Noosa's reputation as a tourist destination began long before white man settled in the region. For almost 40,000 years the Kabi tribe were part of a nation of aborigines who inhabited the area from Redcliffe near Brisbane, all the way north to the Noosa River and west to Cooroy, Nambour and the Hinterland. During this time Noosa played host to more than just its resident tribe, aborigines from all over Queensland and as far as northern NSW would come to visit and celebrate the natural abundance of the region.
They were a successful tribe that enjoyed the pleasures and natural abundance of the area and were rich, by nature's standards. The Bunya Festival attracted tribes from all over Queensland and as far afield as Western Queensland and even northern New South Wales. Said to be the oldest festival known to man, the Bunya Festival was a famous festival that celebrated the harvest of the Bunya nut and was celebrated in the nearby Blackall Ranges.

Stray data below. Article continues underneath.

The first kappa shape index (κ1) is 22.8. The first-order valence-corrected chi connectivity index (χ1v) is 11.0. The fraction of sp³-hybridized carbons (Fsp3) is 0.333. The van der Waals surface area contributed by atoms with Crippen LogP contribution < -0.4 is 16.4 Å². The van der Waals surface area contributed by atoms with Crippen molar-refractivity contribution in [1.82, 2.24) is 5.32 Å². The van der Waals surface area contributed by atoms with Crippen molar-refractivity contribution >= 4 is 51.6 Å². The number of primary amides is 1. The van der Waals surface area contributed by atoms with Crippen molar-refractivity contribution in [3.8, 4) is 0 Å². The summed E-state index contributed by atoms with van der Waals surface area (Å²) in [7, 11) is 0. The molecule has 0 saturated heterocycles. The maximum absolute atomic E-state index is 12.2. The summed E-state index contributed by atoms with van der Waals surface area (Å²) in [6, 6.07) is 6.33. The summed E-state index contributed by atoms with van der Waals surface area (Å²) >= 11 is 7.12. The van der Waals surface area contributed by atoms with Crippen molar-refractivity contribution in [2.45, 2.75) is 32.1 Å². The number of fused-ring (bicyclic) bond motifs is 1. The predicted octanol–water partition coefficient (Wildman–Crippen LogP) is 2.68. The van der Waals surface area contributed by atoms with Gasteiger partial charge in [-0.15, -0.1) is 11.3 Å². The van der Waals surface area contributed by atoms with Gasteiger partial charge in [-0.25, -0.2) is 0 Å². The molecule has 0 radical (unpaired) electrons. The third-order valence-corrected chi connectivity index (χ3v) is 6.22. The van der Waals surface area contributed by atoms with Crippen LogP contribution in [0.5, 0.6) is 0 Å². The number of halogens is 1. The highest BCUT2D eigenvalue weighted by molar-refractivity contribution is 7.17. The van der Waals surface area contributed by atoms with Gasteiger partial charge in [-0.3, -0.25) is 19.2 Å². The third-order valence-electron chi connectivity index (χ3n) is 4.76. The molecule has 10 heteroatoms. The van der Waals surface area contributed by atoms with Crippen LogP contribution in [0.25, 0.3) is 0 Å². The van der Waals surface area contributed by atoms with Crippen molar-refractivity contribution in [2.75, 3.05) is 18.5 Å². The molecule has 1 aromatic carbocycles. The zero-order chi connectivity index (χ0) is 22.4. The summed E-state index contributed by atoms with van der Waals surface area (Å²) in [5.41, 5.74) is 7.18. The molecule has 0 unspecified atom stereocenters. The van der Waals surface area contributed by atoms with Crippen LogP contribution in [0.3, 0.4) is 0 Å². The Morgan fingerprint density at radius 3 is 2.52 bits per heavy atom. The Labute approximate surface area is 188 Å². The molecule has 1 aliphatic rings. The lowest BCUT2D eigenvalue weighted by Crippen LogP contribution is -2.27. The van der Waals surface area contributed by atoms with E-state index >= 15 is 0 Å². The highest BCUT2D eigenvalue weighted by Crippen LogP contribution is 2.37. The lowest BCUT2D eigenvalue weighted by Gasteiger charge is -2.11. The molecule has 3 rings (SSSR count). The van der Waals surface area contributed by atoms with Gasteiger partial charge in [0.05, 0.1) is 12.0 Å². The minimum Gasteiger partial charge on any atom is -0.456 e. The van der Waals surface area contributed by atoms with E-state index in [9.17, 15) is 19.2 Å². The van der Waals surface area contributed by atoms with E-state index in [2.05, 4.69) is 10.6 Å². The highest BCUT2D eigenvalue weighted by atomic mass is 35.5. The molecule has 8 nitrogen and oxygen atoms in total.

Logging and gold is what first attracted white man to Noosa in the early 1800s. The Noosa River was used to raft logs downstream from Lake Cootharaba to Tewantin where they would wait to be loaded onto ships.
By the late 1800s, Tewantin was used as the gateway to the nearby Gympie goldfields and it was around this time that the residents of the Tewantin township began to use the local fishing estuaries and beaches.
Of course since then, Noosa has changed quite considerably and has gone from a small fishing hamlet into the well-developed world-class holiday destination that it is now.